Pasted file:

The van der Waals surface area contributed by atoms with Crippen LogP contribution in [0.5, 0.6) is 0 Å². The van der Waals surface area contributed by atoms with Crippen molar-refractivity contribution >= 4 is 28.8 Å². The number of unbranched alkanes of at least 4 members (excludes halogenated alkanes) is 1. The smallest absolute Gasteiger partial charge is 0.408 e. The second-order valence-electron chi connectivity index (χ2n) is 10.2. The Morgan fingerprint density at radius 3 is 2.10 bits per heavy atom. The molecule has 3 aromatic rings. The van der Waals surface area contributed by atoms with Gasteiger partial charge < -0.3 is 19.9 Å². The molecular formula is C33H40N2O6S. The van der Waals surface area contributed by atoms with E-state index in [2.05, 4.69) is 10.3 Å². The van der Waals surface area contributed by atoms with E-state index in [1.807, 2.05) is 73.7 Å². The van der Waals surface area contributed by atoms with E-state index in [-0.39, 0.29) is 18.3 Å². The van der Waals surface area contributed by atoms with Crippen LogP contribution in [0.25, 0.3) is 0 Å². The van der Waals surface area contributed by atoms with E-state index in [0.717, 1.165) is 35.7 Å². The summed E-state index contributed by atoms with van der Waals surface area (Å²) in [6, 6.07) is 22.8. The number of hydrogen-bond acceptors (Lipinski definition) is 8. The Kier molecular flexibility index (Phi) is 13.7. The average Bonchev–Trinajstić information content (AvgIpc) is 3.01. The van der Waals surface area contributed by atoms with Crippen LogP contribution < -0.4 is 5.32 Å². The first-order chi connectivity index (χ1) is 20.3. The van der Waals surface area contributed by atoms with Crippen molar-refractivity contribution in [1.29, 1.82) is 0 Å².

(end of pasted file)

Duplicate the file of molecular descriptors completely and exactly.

The van der Waals surface area contributed by atoms with Crippen LogP contribution in [0.5, 0.6) is 0 Å². The van der Waals surface area contributed by atoms with Crippen molar-refractivity contribution >= 4 is 28.8 Å². The number of unbranched alkanes of at least 4 members (excludes halogenated alkanes) is 1. The smallest absolute Gasteiger partial charge is 0.408 e. The second-order valence-electron chi connectivity index (χ2n) is 10.2. The Morgan fingerprint density at radius 3 is 2.10 bits per heavy atom. The molecule has 3 aromatic rings. The van der Waals surface area contributed by atoms with Gasteiger partial charge < -0.3 is 19.9 Å². The molecular formula is C33H40N2O6S. The van der Waals surface area contributed by atoms with E-state index in [2.05, 4.69) is 10.3 Å². The van der Waals surface area contributed by atoms with E-state index in [1.807, 2.05) is 73.7 Å². The van der Waals surface area contributed by atoms with E-state index in [-0.39, 0.29) is 18.3 Å². The van der Waals surface area contributed by atoms with Crippen LogP contribution in [0.25, 0.3) is 0 Å². The van der Waals surface area contributed by atoms with E-state index in [0.717, 1.165) is 35.7 Å². The summed E-state index contributed by atoms with van der Waals surface area (Å²) in [6, 6.07) is 22.8. The number of hydrogen-bond acceptors (Lipinski definition) is 8. The Kier molecular flexibility index (Phi) is 13.7. The average Bonchev–Trinajstić information content (AvgIpc) is 3.01. The van der Waals surface area contributed by atoms with Crippen LogP contribution < -0.4 is 5.32 Å². The first-order chi connectivity index (χ1) is 20.3. The van der Waals surface area contributed by atoms with Crippen molar-refractivity contribution in [1.29, 1.82) is 0 Å².